The recent consistent rainfalls in large parts of the country has increased South Africa’s dam levels from 62.4% last week to 64% this week.
According to the latest dam levels report issued by Water and Sanitation Department, the Gauteng dams, which has recently recorded the highest levels has this week seen the levels drop from 103% to 98.9%.
Limpopo’s dam levels continue to rise from 62.3% last week to 69% this week. Mpumalanga made a slight increase from 74.4% to 75.2%.
The Northern Cape remains stable at 80.8%, while North West has dropped from 67.3% to 66.8%.
Thanks to consistent downpours that have fallen in major parts of the Eastern Cape, average dam levels in the drought – stricken province has slightly increased from last week’s 50.7% to 51.4% this week.
However, Human Settlements, Water and Sanitation Minister Lindiwe Sisulu has cautioned against complacency, as the province’s dam levels belie the real water situation on the ground.
Sisulu has asked water users to continue saving water and brace themselves for a dry winter.
The Nqweba Dam on the Sundays River feeding Nelson Mandela Bay Metro is virtually running dry at 5.3%, while Lake Arthur Dam which receives water from Tarka River recorded a dismal 1.8% level and Kommando Drift on the same river is at a mere 11.7%.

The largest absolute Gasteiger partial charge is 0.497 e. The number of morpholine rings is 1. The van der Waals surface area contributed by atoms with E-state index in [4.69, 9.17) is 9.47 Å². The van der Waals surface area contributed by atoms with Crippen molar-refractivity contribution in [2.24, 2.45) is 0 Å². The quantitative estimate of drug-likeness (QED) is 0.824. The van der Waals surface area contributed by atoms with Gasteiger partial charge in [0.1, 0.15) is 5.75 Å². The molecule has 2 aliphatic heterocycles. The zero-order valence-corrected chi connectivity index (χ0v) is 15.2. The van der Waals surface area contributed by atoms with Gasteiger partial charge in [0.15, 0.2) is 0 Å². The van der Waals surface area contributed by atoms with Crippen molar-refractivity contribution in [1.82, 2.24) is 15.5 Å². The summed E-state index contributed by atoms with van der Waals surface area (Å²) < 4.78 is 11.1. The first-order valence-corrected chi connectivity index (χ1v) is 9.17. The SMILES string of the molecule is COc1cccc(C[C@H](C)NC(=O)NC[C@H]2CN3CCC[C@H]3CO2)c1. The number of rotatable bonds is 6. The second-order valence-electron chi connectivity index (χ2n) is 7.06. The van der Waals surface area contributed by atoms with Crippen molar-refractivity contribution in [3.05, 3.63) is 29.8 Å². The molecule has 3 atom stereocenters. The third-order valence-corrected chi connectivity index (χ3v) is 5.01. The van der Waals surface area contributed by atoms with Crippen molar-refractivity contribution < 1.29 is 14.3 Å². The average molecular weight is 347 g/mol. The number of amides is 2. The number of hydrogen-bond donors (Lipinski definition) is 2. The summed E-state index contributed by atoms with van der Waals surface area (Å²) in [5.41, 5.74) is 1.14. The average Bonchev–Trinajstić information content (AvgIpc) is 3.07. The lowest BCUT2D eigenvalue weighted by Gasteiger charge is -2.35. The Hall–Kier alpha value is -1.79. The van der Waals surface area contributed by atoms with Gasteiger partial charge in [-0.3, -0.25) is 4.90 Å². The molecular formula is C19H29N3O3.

The Western Cape, which is nearing the end of its dry summer hydrological season and will soon enter its wet season in May, has seen a slight drop from 50.0% last week to 49% this week.
The province is preparing for a bumper rainy winter season that is expected to increase the current levels. Last year, the province made a miraculous recovery from the worst drought in a century to reaching 80% dam levels by October last year.
KwaZulu-Natal has surpassed last year’s record of dam levels by three percent, having risen from 57.6% to 60.3%.
However, the report noted that while the reservoirs contain 2 882,9 cubic metres in volume of water, the coastal towns, from the Dolphin Coast to the South Coast are the largest beneficiaries of the regular rainfalls that have boosted the cane fields along the coastal belt.
A home to some of the biggest dams in the country, Free State has recorded 71.1% level.
Sterkfontein Dam, which is part of the Integrated Vaal River System has recorded 92.5%, while Vanderkloof is at 60.7%. Fika-Patso Dam near QwaQwa remains almost empty at 10.4%.
The iconic Vaal Dam, bordering both the Free State and Gauteng Provinces, is up at 57.4% as against the 56.9% it was at last week. The Vaal Dam is still much lower than at the same time in 2019 when it was at 71.7%.
The report noted that the figures reflect the real impact of the late rains this summer with very high temperatures that resulted in high evaporation rates.
It said all these indicate the unavoidable impacts of climate change and the continued need to safeguard the country’s scarce water resources.
“The protection of the country’s water ecosystem, water infrastructure and the conservative use of water can together assure South Africans of security of water supply whilst the Department of Water and Sanitation continues to deliver on its mandate in support of the National Development Plan (NDP), the African Union’s Agenda 2063, and the United Nations’ Sustainable Development Goal (SDG) 6,” the report said.